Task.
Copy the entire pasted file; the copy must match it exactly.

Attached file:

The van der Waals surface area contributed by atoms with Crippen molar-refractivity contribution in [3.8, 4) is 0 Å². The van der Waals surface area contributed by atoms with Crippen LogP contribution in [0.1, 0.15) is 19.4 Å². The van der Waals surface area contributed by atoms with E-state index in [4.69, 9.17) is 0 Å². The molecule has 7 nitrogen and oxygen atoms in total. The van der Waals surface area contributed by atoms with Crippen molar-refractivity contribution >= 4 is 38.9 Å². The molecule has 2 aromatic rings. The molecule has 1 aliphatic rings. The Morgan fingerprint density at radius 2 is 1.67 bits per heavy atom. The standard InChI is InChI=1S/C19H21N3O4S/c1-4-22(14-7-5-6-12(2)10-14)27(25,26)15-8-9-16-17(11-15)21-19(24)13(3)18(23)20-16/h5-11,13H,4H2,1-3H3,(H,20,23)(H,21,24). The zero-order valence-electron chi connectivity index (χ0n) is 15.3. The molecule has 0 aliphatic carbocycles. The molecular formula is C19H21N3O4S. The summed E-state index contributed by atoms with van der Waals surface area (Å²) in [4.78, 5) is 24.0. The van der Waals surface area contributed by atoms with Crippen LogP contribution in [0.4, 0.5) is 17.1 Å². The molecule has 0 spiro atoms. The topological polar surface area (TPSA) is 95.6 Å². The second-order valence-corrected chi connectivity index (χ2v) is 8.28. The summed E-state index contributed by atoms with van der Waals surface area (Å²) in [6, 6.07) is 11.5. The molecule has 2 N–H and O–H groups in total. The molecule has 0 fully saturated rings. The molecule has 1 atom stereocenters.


The van der Waals surface area contributed by atoms with Crippen molar-refractivity contribution in [3.8, 4) is 0 Å². The van der Waals surface area contributed by atoms with Crippen LogP contribution in [0.1, 0.15) is 19.4 Å². The van der Waals surface area contributed by atoms with E-state index in [4.69, 9.17) is 0 Å². The molecule has 7 nitrogen and oxygen atoms in total. The van der Waals surface area contributed by atoms with Crippen molar-refractivity contribution >= 4 is 38.9 Å². The molecule has 2 aromatic rings. The molecule has 1 aliphatic rings. The Morgan fingerprint density at radius 2 is 1.67 bits per heavy atom. The standard InChI is InChI=1S/C19H21N3O4S/c1-4-22(14-7-5-6-12(2)10-14)27(25,26)15-8-9-16-17(11-15)21-19(24)13(3)18(23)20-16/h5-11,13H,4H2,1-3H3,(H,20,23)(H,21,24). The zero-order valence-electron chi connectivity index (χ0n) is 15.3. The molecule has 0 aliphatic carbocycles. The molecular formula is C19H21N3O4S. The summed E-state index contributed by atoms with van der Waals surface area (Å²) in [4.78, 5) is 24.0. The van der Waals surface area contributed by atoms with Crippen LogP contribution in [0.4, 0.5) is 17.1 Å². The molecule has 0 spiro atoms. The topological polar surface area (TPSA) is 95.6 Å². The second-order valence-corrected chi connectivity index (χ2v) is 8.28. The summed E-state index contributed by atoms with van der Waals surface area (Å²) in [6, 6.07) is 11.5. The molecule has 2 N–H and O–H groups in total. The molecule has 0 fully saturated rings. The molecule has 1 atom stereocenters.